Say you are a human with a basic understanding of how the world works, i.e., you understand classical mechanics.
You decide to conduct this experiment: take a laser and shine it through a barrier with two slits. You’d expect the resulting pattern would appear something like this:
But this is not what happens! Instead, you notice this weird band pattern.
How could a light source behave like that? So you call upon your friend Dr. Tonomura (actual physicist) to conduct this experiment with photons or electrons in his laboratory to see if this behavior is consistent.
He decides to conduct it with electrons and invites you to watch. And to your astonishment, as electrons start hitting the screen you get a pattern similar to the one you got at home.
Results of a double-slit-experiment performed by showing the build-up of an interference pattern of single electrons.
Numbers of electrons are a) 11, b) 200, c) 6000, d) 40000, and e) 140000.
The pattern( known as an interference pattern ) is mysterious but similar to ones you’d seen before.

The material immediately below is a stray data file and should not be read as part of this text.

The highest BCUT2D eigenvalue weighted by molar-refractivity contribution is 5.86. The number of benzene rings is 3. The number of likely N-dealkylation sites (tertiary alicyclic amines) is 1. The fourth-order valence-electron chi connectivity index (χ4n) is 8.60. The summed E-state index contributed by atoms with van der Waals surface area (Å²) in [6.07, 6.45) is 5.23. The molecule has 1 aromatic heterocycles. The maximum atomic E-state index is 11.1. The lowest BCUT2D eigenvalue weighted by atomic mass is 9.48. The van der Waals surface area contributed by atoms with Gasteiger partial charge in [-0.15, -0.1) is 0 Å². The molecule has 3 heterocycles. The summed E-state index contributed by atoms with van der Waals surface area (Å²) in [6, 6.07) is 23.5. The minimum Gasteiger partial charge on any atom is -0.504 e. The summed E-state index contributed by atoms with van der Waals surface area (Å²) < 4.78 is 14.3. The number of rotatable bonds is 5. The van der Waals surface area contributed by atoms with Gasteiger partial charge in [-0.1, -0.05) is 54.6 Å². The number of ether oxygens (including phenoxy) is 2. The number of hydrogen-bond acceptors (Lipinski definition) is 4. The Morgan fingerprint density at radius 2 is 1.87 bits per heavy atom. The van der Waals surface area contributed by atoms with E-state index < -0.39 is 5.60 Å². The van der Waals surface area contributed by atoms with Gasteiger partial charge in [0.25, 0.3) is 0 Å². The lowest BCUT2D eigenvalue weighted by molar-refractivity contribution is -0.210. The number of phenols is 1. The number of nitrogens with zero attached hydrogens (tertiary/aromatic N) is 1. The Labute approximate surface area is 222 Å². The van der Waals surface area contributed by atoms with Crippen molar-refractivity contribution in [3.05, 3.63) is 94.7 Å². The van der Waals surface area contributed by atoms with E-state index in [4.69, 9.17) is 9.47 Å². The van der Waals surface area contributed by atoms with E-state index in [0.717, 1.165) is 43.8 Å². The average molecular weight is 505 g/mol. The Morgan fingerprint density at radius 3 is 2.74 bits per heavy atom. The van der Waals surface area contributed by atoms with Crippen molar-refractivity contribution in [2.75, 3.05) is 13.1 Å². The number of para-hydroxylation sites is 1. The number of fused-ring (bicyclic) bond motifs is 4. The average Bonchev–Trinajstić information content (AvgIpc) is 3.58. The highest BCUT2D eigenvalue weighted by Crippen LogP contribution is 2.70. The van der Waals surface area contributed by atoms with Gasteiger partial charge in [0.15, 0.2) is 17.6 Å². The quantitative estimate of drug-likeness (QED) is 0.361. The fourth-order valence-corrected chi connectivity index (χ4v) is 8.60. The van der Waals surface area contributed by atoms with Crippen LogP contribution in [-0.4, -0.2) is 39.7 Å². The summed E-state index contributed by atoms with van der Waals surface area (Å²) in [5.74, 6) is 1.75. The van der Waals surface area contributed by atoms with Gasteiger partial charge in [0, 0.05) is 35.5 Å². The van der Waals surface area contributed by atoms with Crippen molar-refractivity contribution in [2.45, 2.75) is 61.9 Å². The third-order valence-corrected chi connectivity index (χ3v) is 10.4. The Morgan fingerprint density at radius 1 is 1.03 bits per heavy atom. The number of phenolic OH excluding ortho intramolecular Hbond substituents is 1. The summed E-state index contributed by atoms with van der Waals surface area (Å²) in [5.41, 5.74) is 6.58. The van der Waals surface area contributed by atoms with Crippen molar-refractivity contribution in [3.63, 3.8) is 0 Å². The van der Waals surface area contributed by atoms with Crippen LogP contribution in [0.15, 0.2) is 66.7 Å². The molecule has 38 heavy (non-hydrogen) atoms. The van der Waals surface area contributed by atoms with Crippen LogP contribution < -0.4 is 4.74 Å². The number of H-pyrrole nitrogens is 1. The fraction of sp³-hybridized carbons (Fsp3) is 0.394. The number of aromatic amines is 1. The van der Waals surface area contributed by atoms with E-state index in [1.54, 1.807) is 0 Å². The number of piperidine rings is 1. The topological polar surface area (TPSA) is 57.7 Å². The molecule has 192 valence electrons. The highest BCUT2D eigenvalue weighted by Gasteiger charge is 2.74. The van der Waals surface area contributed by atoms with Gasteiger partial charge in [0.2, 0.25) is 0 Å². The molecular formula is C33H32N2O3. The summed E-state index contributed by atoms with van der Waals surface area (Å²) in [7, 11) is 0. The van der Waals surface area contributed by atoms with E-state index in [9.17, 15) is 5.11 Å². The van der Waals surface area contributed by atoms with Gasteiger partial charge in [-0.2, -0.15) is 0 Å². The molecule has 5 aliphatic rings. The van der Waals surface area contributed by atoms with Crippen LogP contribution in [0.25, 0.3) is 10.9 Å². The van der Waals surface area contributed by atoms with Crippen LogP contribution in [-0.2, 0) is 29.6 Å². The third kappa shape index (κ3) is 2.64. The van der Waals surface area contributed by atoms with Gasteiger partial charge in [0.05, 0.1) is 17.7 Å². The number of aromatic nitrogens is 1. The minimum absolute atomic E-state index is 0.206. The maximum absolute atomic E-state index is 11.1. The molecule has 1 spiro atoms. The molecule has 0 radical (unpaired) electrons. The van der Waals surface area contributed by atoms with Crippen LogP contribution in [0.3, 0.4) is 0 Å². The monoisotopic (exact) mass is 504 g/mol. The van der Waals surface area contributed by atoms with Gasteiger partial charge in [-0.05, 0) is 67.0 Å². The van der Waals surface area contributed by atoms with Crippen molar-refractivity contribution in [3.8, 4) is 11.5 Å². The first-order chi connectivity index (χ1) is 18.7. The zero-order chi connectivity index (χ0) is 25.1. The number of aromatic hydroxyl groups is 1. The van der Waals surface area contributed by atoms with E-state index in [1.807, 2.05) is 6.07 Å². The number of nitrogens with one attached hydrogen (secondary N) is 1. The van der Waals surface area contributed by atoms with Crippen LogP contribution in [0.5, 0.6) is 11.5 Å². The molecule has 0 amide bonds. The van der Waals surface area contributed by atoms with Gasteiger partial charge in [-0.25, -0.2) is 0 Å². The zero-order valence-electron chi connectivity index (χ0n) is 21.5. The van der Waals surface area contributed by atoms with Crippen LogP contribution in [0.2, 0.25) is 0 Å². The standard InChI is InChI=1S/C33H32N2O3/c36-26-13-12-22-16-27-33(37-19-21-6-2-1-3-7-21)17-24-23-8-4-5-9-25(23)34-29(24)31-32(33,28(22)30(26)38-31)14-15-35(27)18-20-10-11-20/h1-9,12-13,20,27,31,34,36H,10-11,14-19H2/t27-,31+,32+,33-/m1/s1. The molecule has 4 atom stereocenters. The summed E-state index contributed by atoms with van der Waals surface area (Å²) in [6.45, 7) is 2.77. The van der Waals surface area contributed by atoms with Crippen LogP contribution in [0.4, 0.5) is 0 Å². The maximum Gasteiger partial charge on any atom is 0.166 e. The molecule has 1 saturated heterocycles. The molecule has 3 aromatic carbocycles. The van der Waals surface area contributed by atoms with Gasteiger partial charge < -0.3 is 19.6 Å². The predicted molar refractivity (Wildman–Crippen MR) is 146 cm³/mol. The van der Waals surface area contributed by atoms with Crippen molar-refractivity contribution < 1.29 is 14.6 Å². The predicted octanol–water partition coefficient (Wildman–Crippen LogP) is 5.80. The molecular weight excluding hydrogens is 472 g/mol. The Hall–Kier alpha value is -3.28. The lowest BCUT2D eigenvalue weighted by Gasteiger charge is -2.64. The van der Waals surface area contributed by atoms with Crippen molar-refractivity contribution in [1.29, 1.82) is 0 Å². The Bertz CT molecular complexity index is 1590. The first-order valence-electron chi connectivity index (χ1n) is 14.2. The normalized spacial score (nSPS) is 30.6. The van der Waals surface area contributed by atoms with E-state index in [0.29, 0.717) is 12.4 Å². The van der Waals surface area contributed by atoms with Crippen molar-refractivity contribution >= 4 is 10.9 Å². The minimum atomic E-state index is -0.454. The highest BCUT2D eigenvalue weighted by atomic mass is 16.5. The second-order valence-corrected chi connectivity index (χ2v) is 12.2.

The other day when you were at the Arboretum you noticed that ripples caused by rocks thrown in the pond behave in the same way and produced the same pattern.
So what is going on?
This double slit experiment supports the idea that light is a wave since in the classical sense that you would never see such a behavior from a particle.
But then you also have experiments like the photoelectric effect which is predicated on the particle view.
So are electrons and photons behaving like a wave or a particle? Well… it’s both!
Albert Einstein wrote:
It seems as though we must use sometimes the one theory and sometimes the other, while at times we may use either. We are faced with a new kind of difficulty. We have two contradictory pictures of reality; separately neither of them fully explains the phenomena of light, but together they do.
The interference pattern that we saw earlier was first observed by Thomas Young in the early 1800s. When physicists continued to study the results of the double slit, its variants
Source; Tout Est Quantique
Now is it possible to replicate the same bizarre behavior that we have discussed on a macroscopic scale (say with bouncing droplets)?
For this, check out the latest FYFD post on hydrodynamic double slit experiment and stay tuned for the next post in this series
In case you had missed out, here are the previous posts on this collaborative series on Pilot wave Hydrodynamics with